Jack Wallen has become nostalgic for the Linux desktop days of old. What does that say for the current state of the UI?
Hopefully, the title has piqued your interest, as that was the intent. With the upcoming release of GNOME 40, I’ve found myself in a rather contemplative and nostalgic mood lately. I remember, back in the early 2000s, I’d read about a new desktop in development called GNOME. Curiosity got the best of me and installed the beta version of the environment.
If I’m being honest, I wasn’t impressed. My formative years with the Linux desktop were spent using the likes of AfterStep and Enlightenment E16. If you know either of those desktops (or Window Managers) you get it. Both of them were exceptionally configurable and could be made to look absolutely gorgeous. At one point, I had AfterStep tricked out to the point where everything was varying degrees of transparency and the window decorations were as much sculpture as they were code. When people saw my desktop, they were astonished. It was a work of art.
I spent countless hours tweaking it. After a while, it had become part of my daily routine. What could I do to improve this desktop?
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Within the realm of software, things rarely remain stagnant. Eventually, I migrated over to GNOME 1 and began a new journey–one of integration and efficiency. Even with those early days of GNOME, there was still plenty of tweaking that could be done on the desktop, which I took advantage of.
Even though that shiny new desktop was exponentially more integrated and complete, it was boring in comparison.
Fast forward to now
Now, I’m a completely different user. Where I was once a constant “fiddler” with my desktop, I now want the interface to work how I want it to work, but still look the way I want it to look. I’m more of a minimalist now, so GNOME suits my needs on both levels quite well. However, I find myself rather bored with the Linux desktop.
What ignited my boredom
It actually hit me by surprise. One day I’m working at my desktop (using my System76 Thelio with Pop!_OS), reading and writing about the latest open source news. I was actually writing a piece about GNOME 40, mustering up some excitement about what’s to come in the next release.
That’s when it dawned on me: We’ve reached the point where we have to really dig through the changelog to find features to get excited about. GNOME 40 is a perfect example. Now, before you bristle, let it be known that I am genuinely excited about what’s to come with GNOME 40. I’ve tested the new horizontal layout for the Activities Overview and it does make a much more efficient workflow.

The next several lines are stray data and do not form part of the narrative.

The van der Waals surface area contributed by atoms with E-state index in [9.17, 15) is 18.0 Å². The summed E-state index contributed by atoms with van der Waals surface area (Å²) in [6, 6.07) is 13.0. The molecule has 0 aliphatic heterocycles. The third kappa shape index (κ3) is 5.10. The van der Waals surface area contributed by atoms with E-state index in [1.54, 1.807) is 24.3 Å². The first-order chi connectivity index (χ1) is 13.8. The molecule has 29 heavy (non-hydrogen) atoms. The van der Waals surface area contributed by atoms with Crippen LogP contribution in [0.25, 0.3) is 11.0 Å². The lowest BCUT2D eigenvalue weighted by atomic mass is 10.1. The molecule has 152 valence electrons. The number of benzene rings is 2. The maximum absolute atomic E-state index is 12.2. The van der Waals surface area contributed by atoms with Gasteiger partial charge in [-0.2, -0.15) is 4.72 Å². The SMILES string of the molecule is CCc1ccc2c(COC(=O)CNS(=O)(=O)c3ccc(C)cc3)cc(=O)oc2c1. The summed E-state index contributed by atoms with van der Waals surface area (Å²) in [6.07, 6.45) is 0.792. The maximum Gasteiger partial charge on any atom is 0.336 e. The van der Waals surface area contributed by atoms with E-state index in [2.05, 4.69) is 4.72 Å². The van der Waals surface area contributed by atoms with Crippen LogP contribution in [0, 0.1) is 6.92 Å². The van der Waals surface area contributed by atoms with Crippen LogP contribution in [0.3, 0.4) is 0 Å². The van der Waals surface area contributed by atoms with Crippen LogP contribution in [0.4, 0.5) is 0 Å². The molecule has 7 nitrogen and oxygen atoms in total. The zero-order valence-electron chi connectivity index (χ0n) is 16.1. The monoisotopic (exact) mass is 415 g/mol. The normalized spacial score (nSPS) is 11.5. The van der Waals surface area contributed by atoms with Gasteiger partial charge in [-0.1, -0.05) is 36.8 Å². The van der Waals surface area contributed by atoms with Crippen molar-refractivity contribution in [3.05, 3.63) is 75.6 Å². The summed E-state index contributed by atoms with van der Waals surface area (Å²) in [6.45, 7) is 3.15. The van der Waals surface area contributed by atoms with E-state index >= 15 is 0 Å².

Is it exciting? No. When people look at that desktop, are they going to be wowed? No. In fact, we’ve returned to that period of time when the Linux desktop is boring.
Do you see the pattern here? Outside of the outliers (like Enlightenment), we have pretty much two Linux desktop metaphors:
So, there’s GNOME, which goes for a post-modern minimalist take on the desktop and everything else is a variation on the Windows 7 metaphor of:
Even within the realm of that metaphor, the available themes have been nothing more than variations on dark or light. Deepin Desktop has evolved into the same boring metaphor–the developers even moved away from the spiffy sidebar configuration tool to a regular old, yawn-inducing configuration window.
This isn’t a bad thing
Hopefully you’ve continued reading, because what I’m about to say will ease your frustration. This boring state which the Linux desktop has found itself isn’t a bad place to be in.
Once upon a time, the Linux desktop had to deliver jaw-dropping features to entice users to come play. Back then, Linux was in its infancy and not even considered an operating system for the average user. Developers and designers felt no constraint in their work and their work bore glorious fruit. Now, Linux desktop developers and designers understand they have to aim for users who value efficiency, ease, and familiarity over jaw-dropping aesthetics. For the most part, they deliver. It’s been a very long time since I’ve experienced a desktop release that felt like a step backwards, broken or out of touch. They all just work–that’s a good thing.
I still miss the early days
That doesn’t mean I don’t often harken back to the days when I could customize my desktop into something remarkably unique. I miss the days when users would share images of their desktops and you’d think, “I must know how they achieved that!” Now, when I see people sharing images of their desktops, it’s just, “That’s GNOME. Nice wallpaper on KDE. Cinnamon…yep.” Even Pantheon (a lovely desktop) is lucky to get a, “Sweet!” from me.
Maybe it’s just me, but I sure do miss those early days of artistic Linux desktops. Although I wouldn’t mind revisiting that period, I certainly wouldn’t want to return to a time when Linux didn’t always “just work.”
I like where we are with Linux, boring desktops and all, but I’d still welcome a modern take on AfterStep or a resurgence of Enlightenment. Until then, I’ll keep trudging on with my boring old–but highly effective and efficient–GNOME desktop.
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